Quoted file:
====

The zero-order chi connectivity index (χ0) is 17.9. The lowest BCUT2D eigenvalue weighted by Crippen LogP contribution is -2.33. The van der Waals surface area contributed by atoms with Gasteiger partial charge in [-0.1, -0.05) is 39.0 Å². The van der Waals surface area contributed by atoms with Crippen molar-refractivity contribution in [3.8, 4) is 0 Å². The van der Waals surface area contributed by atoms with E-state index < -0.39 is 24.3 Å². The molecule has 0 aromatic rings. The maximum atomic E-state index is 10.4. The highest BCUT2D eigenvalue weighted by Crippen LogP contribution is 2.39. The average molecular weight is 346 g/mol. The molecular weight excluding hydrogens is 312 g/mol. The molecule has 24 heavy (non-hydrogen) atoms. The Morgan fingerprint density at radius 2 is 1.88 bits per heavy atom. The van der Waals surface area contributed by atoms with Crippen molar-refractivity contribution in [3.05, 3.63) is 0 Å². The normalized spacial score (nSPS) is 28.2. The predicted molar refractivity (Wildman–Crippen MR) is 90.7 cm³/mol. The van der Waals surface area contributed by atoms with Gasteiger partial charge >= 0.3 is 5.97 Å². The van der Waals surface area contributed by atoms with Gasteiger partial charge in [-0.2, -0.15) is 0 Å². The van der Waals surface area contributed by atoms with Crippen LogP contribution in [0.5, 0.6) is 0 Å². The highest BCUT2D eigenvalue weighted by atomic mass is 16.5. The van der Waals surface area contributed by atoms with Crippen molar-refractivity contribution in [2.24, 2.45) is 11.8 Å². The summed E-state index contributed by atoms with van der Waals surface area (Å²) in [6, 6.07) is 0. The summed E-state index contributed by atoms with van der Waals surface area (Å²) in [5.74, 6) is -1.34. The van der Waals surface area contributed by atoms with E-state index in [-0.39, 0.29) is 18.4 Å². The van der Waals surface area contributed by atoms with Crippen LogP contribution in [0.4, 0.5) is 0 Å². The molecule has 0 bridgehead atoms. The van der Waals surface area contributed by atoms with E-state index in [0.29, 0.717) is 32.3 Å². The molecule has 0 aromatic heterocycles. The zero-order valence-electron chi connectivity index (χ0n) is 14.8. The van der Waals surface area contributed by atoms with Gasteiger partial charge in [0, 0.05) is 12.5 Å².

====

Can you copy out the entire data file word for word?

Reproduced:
The zero-order chi connectivity index (χ0) is 17.9. The lowest BCUT2D eigenvalue weighted by Crippen LogP contribution is -2.33. The van der Waals surface area contributed by atoms with Gasteiger partial charge in [-0.1, -0.05) is 39.0 Å². The van der Waals surface area contributed by atoms with Crippen molar-refractivity contribution in [3.8, 4) is 0 Å². The van der Waals surface area contributed by atoms with E-state index < -0.39 is 24.3 Å². The molecule has 0 aromatic rings. The maximum atomic E-state index is 10.4. The highest BCUT2D eigenvalue weighted by Crippen LogP contribution is 2.39. The average molecular weight is 346 g/mol. The molecular weight excluding hydrogens is 312 g/mol. The molecule has 24 heavy (non-hydrogen) atoms. The Morgan fingerprint density at radius 2 is 1.88 bits per heavy atom. The van der Waals surface area contributed by atoms with Crippen molar-refractivity contribution in [3.05, 3.63) is 0 Å². The normalized spacial score (nSPS) is 28.2. The predicted molar refractivity (Wildman–Crippen MR) is 90.7 cm³/mol. The van der Waals surface area contributed by atoms with Gasteiger partial charge >= 0.3 is 5.97 Å². The van der Waals surface area contributed by atoms with Gasteiger partial charge in [-0.2, -0.15) is 0 Å². The van der Waals surface area contributed by atoms with Crippen LogP contribution in [0.5, 0.6) is 0 Å². The highest BCUT2D eigenvalue weighted by atomic mass is 16.5. The van der Waals surface area contributed by atoms with Crippen molar-refractivity contribution in [2.24, 2.45) is 11.8 Å². The summed E-state index contributed by atoms with van der Waals surface area (Å²) in [6, 6.07) is 0. The summed E-state index contributed by atoms with van der Waals surface area (Å²) in [5.74, 6) is -1.34. The van der Waals surface area contributed by atoms with E-state index in [-0.39, 0.29) is 18.4 Å². The van der Waals surface area contributed by atoms with Crippen LogP contribution in [0.4, 0.5) is 0 Å². The molecule has 0 bridgehead atoms. The van der Waals surface area contributed by atoms with E-state index in [0.29, 0.717) is 32.3 Å². The molecule has 0 aromatic heterocycles. The zero-order valence-electron chi connectivity index (χ0n) is 14.8. The van der Waals surface area contributed by atoms with Gasteiger partial charge in [0, 0.05) is 12.5 Å².